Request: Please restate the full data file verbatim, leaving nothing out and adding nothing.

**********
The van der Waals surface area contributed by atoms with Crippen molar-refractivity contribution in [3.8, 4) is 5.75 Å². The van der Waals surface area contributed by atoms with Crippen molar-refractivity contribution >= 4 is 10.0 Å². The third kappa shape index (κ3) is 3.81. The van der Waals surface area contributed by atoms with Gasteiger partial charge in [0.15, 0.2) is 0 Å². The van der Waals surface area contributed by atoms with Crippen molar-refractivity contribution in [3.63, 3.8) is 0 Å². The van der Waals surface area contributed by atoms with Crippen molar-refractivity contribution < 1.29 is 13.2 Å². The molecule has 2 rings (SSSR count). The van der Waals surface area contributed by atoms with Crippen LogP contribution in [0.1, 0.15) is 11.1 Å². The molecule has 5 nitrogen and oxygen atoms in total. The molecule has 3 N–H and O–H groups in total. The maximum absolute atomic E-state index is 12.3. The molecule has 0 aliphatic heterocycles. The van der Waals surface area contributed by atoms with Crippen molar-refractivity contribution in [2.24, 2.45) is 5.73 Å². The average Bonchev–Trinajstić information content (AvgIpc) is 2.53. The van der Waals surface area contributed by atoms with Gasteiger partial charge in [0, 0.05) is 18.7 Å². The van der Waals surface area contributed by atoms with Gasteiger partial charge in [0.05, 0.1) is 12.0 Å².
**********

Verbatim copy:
The van der Waals surface area contributed by atoms with Crippen molar-refractivity contribution in [3.8, 4) is 5.75 Å². The van der Waals surface area contributed by atoms with Crippen molar-refractivity contribution >= 4 is 10.0 Å². The third kappa shape index (κ3) is 3.81. The van der Waals surface area contributed by atoms with Gasteiger partial charge in [0.15, 0.2) is 0 Å². The van der Waals surface area contributed by atoms with Crippen molar-refractivity contribution in [3.63, 3.8) is 0 Å². The van der Waals surface area contributed by atoms with Crippen molar-refractivity contribution < 1.29 is 13.2 Å². The molecule has 2 rings (SSSR count). The van der Waals surface area contributed by atoms with Crippen LogP contribution in [0.1, 0.15) is 11.1 Å². The molecule has 5 nitrogen and oxygen atoms in total. The molecule has 3 N–H and O–H groups in total. The maximum absolute atomic E-state index is 12.3. The molecule has 0 aliphatic heterocycles. The van der Waals surface area contributed by atoms with Crippen molar-refractivity contribution in [2.24, 2.45) is 5.73 Å². The average Bonchev–Trinajstić information content (AvgIpc) is 2.53. The van der Waals surface area contributed by atoms with Gasteiger partial charge in [0, 0.05) is 18.7 Å². The van der Waals surface area contributed by atoms with Gasteiger partial charge in [0.05, 0.1) is 12.0 Å².